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Why Adult Survivors Of Congenital Heart Disease Still Need Specialized Care


Congenital heart disease is a structural defect in the heart that occurs at birth. Advancements in medicine have made it possible for more people with the disease to survive into adulthood.  But few of those adult survivors get the specialized care they still need.

UT Southwestern Medical Center and Children’s Health have partnered on a full program for adults with congenital heart disease.  Dr. Beth Brickner is a Professor of Internal Medicine at UT Southwestern Medical Center.

From Dr. Brickner’s Interview:

Advances in treating Congenital Heart Defects: “We were able to repair simple defects. About half of congenital heart defects are relatively simple problems like a hole in the heart or a blocked valve or a blood vessel. And those were easier to repair even in the early days of cardiac surgery. But some of the really complex problems where there’s only one pumping chamber instead of two, those children often didn’t have good surgical options or we would do a palliative procedure where they try to fix the circulation a little bit, but it wasn’t a real correction - like you’d give some blood flow to the lungs by making a new connection to the lungs. That was a procedure that could be done back in the 40s, 50s and 60s. But now our surgeons can correct or partially repair patients with really complex defects. There’s also catheter-based techniques that are incredibly important to allowing these young people to survive into adulthood.”

Does congenital heart disease have to be managed through adulthood?  “Many patients, their families, their primary care physicians think congenital heart disease is a children’s disease. If you had surgery when you were a child, then it’s finished and you can put it behind you, and for many people that is not true. And for about half the population, they will have a moderate or complex problem that requires lifelong follow-up.”

How do you manage the disease? “Continues visits with the doctor are very important because the way these patients tend to come back into health care often is with a rhythm problem or with what we call heart failure, which means the heart is not pumping adequately, or they could have a stroke or they could have another complication related to their abnormal heart. And sometimes those things can be prevented or, at least, better treated if we’re following them on a regular basis.”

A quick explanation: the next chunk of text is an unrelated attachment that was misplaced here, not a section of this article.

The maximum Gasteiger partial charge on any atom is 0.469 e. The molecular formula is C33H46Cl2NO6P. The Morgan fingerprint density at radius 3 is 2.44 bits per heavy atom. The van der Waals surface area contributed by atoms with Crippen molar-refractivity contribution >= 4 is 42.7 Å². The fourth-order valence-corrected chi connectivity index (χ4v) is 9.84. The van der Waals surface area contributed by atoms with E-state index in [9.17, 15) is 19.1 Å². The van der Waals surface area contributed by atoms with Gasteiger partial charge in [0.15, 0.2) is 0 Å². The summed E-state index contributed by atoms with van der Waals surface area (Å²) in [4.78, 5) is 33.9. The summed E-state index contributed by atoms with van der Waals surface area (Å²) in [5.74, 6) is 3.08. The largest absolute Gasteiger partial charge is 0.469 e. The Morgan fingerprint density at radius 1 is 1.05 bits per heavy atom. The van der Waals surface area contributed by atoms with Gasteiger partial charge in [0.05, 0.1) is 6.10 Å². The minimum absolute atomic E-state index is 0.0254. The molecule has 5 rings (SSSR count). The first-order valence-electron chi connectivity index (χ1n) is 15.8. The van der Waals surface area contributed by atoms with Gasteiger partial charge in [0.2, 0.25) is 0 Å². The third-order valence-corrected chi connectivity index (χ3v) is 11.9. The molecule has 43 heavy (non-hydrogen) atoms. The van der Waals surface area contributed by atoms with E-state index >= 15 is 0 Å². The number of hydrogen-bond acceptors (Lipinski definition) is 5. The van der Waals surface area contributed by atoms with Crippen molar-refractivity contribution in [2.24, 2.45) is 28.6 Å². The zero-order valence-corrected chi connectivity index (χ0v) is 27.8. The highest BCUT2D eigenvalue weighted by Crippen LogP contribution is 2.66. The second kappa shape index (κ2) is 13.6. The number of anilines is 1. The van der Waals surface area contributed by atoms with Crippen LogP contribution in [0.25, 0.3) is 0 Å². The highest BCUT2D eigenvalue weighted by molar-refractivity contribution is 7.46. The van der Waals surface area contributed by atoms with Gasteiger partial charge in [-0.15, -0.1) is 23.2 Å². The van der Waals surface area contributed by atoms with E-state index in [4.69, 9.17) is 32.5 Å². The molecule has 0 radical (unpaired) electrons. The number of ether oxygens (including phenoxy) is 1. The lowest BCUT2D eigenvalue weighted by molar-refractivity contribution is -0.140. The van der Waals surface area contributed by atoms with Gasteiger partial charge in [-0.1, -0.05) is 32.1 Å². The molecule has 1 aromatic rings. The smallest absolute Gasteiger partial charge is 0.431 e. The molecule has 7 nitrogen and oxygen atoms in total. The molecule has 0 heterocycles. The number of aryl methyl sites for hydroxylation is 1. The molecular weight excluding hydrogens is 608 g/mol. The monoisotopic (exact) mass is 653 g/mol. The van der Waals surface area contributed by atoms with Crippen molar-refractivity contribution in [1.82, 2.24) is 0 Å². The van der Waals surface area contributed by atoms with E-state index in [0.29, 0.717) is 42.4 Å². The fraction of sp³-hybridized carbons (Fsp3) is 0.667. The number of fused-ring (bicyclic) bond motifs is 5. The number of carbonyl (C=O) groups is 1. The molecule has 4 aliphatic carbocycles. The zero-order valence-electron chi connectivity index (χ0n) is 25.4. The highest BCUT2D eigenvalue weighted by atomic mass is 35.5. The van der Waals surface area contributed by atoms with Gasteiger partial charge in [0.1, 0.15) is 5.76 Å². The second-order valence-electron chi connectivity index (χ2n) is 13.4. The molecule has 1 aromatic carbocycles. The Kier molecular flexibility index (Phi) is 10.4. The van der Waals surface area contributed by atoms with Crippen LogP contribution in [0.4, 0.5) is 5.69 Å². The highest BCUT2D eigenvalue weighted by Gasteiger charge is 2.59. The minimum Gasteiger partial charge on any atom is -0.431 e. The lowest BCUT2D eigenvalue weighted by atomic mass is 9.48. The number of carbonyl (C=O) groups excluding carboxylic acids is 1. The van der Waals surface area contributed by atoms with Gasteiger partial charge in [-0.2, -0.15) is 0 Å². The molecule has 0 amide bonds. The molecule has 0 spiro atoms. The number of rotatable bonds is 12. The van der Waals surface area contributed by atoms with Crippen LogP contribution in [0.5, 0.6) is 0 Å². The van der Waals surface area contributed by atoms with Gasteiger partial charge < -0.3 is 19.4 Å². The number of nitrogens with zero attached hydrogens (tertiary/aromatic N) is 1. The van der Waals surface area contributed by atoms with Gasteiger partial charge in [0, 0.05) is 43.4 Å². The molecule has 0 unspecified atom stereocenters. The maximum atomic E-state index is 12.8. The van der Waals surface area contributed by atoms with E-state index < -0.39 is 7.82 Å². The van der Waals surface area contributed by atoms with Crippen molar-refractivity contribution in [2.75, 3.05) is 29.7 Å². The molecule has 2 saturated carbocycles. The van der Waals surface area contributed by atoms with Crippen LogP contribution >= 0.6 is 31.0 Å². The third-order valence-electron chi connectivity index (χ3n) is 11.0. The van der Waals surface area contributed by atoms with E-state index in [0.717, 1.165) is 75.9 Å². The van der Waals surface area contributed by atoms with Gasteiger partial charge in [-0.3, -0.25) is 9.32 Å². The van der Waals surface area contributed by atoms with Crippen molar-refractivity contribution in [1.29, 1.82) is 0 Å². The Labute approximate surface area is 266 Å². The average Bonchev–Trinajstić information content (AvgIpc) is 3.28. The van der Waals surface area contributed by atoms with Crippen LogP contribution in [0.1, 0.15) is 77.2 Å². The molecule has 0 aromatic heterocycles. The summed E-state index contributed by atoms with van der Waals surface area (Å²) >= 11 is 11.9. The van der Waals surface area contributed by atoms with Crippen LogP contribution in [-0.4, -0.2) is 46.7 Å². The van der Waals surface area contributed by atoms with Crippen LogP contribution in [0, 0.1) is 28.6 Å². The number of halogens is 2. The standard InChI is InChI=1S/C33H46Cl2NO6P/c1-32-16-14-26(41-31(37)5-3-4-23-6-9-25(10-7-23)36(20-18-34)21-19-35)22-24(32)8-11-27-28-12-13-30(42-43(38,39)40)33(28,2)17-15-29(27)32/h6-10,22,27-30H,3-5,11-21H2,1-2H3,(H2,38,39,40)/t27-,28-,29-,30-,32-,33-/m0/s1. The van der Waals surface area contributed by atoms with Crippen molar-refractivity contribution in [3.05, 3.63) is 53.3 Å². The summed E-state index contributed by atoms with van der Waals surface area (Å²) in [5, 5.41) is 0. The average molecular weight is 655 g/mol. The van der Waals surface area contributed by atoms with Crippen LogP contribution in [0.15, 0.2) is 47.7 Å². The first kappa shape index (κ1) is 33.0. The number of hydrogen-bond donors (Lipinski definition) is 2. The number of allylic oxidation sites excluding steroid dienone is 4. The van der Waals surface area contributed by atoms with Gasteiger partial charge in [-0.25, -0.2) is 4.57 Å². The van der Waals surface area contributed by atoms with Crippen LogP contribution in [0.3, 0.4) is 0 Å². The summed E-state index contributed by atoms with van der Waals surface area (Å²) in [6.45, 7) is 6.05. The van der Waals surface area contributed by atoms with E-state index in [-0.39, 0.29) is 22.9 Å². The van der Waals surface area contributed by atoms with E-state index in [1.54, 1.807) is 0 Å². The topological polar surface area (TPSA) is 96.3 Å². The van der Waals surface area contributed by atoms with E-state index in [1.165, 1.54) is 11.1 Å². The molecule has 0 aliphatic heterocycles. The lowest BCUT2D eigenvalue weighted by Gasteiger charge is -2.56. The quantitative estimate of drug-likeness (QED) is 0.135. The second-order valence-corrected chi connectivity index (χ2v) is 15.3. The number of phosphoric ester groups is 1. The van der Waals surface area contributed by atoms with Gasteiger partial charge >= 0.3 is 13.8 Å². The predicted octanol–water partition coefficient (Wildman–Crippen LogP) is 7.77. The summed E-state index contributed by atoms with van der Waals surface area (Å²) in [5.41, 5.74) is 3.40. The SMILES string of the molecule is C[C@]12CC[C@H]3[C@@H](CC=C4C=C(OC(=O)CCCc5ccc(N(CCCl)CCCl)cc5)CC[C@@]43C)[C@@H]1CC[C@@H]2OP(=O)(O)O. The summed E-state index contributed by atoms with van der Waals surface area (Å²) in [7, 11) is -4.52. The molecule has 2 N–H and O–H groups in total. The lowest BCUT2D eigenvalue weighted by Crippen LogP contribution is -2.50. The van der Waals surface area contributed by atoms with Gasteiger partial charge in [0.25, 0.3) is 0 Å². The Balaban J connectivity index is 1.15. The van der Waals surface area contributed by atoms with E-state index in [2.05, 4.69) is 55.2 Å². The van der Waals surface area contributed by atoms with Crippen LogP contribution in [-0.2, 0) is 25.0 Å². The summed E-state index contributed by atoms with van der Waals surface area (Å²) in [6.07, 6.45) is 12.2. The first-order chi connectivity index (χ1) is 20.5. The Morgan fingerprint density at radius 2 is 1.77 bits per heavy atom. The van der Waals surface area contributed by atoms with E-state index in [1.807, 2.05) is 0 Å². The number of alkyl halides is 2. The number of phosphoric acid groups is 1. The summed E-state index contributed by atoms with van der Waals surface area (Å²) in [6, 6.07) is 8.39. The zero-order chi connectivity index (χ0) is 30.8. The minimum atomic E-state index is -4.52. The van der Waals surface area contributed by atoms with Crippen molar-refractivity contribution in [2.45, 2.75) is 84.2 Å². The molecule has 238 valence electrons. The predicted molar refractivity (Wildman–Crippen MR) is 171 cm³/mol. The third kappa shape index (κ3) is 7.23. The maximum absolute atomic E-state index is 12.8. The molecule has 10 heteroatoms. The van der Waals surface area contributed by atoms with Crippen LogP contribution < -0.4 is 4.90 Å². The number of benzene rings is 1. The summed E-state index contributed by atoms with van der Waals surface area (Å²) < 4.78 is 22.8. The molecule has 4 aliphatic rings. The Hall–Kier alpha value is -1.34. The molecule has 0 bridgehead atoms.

Would a regular cardiologist do or do you need someone who’s trained for congenital heart disease? “Actually, the American Board of Specialties, which is the big governing board for all specialties of medicine, agreed a couple of years ago that these patients deserved a cardiologist like myself who’s had special training or long experience in taking care of patients with congential heart disease, or a pediatric cardiologist who gains experience with adults with congenital heart disease.”

What causes congenital heart disease? “Most of the time there is no obvious cause. It is presumed some sort of environmental insult – that maybe Mom had some sort of illness during a critical part of pregnancy when the heart is forming that caused the heart to form abnormally. There’s a lot of information about what specific genes control the development of the heart, and there’s lot more information about specific genetic abnormalities that may predispose you to have a child with congenital heart disease. But most of the time it is unknown. And most people are the only people in their family who have congenital heart disease.”

For More Information:

Congenital heart disease in adults 

Signs and Symptoms of Congenital Heart Defects 

UT Southwestern Medical Center programs on Congenital Heart Diseases

Sam Baker is KERA's senior editor and local host for Morning Edition. The native of Beaumont, Texas, also edits and produces radio commentaries and Vital Signs, a series that's part of the station's Breakthroughs initiative. He also was the longtime host of KERA 13’s Emmy Award-winning public affairs program On the Record. He also won an Emmy in 2008 for KERA’s Sharing the Power: A Voter’s Voice Special, and has earned honors from the Associated Press and the Public Radio News Directors Inc.